We often give up a food or some pleasure. But there are other ways to prayerfully observe this time before Easter.
Posted in , Mar 11, 2019
You won’t find Lent mentioned in the Bible. The Christian observance of a period of repentance and self-denial leading up to Easter seems to have originated, however, at least as early as the 2nd century when the Greek cleric Irenaeus wrote about a pre-Easter fast that dated back to “our forefathers,” the apostles.
But the spirit of Lent can be found throughout Scripture and may suggest ways to enrich your observance in new ways. Here are four things you might give up, as an act of prayer during this special season.
When the angel Gabriel appeared to the Virgin Mary to tell her that she would give birth to Jesus, the Son of God, she already had other plans. She was engaged. She probably expected to lead a quiet, provincial life as the wife of a village artisan. But those plans changed soon after the angel said, “Greetings, O favored one, the Lord is with you!” (Luke 1:28, ESV).
Amazingly, Mary replied to the angel’s announcement with, “let it be to me according to your word” (Luke 1:38, ESV). It’s unlikely she knew any but the tiniest piece of how her plans—her life—would change, but she surrendered and took up God’s plans instead. Are there plans you can prayerfully surrender into God’s hands this Lenten season?
Mary and Martha had to have known what had to be done when the Teacher, Jesus of Nazareth, visited in their home. As the women of the house, they would’ve been expected to prepare a meal—or several—for everyone in the Teacher’s orbit. But Mary chose what was “better,” according to Jesus (see Luke 10:42). She let go of others’ expectations—even those of her sister—and focused on Jesus. Are there some expectations you can prayerfully let go of this Lenten season?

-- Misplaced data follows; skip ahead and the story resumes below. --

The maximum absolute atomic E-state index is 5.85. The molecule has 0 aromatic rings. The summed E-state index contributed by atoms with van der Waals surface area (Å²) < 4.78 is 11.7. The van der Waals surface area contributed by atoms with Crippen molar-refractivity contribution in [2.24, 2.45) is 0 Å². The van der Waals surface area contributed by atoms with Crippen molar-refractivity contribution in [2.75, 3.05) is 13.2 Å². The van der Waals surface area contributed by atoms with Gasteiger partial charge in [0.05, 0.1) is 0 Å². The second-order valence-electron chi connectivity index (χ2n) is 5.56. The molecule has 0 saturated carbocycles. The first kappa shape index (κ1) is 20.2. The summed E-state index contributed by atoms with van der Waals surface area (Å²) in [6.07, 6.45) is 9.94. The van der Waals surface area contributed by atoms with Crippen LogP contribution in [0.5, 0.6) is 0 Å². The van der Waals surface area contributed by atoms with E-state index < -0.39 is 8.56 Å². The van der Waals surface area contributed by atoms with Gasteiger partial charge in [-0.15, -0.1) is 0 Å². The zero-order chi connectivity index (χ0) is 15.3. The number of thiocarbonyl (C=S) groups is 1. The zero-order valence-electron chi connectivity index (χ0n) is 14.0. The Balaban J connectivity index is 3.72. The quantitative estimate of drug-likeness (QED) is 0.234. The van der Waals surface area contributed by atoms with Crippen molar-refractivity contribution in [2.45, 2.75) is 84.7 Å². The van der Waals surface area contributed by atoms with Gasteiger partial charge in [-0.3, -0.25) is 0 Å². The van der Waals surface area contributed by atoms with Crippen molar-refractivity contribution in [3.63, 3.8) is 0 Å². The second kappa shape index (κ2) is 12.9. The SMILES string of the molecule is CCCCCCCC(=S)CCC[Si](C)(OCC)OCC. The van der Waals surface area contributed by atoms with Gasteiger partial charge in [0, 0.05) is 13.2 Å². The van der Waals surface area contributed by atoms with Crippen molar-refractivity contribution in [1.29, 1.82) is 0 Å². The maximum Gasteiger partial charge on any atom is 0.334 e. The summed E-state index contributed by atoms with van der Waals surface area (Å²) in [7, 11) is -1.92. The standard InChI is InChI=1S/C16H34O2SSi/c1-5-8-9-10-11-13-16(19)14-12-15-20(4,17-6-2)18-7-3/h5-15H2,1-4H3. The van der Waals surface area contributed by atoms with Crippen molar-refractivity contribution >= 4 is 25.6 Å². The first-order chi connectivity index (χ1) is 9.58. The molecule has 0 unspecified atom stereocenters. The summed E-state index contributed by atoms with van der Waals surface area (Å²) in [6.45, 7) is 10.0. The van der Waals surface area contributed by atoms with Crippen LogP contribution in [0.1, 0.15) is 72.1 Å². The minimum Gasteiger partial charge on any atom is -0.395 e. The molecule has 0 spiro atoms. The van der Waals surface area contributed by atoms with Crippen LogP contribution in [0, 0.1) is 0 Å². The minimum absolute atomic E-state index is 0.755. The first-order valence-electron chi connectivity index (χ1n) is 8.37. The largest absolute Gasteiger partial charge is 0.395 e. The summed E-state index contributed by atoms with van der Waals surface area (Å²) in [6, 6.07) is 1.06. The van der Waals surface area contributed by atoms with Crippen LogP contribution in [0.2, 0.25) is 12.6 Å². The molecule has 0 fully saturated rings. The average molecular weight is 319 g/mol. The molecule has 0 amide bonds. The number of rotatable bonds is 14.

When Jesus dined as the guest of Zacchaeus, the tax collector responded gratefully, “Here and now I give half of my possessions to the poor, and if I have cheated anybody out of anything, I will pay back four times the amount.” Jesus replied, “Today salvation has come to this house, because this man, too, is a son of Abraham. For the Son of Man came to seek and to save the lost” (Luke 19:8-9, NIV). What better sign of repentance and salvation to make this Lent than to give generously to someone in need?
The culturally acceptable route for Jesus and His followers to take from Judea to Galilee would have been to cross the Jordan River in order to avoid going through Samaria. But Jesus not only took the Samaritan route, He also stopped at a well in Sychar and spoke to a Samaritan woman. With His actions that day, He rejected numerous religious and cultural prejudices—and brought salvation to many in that area (see John 4:1-42). Are there biases you can prayerfully lay down or somehow reject this Lenten season?
Whatever else you may do to observe Lent, why not try something new?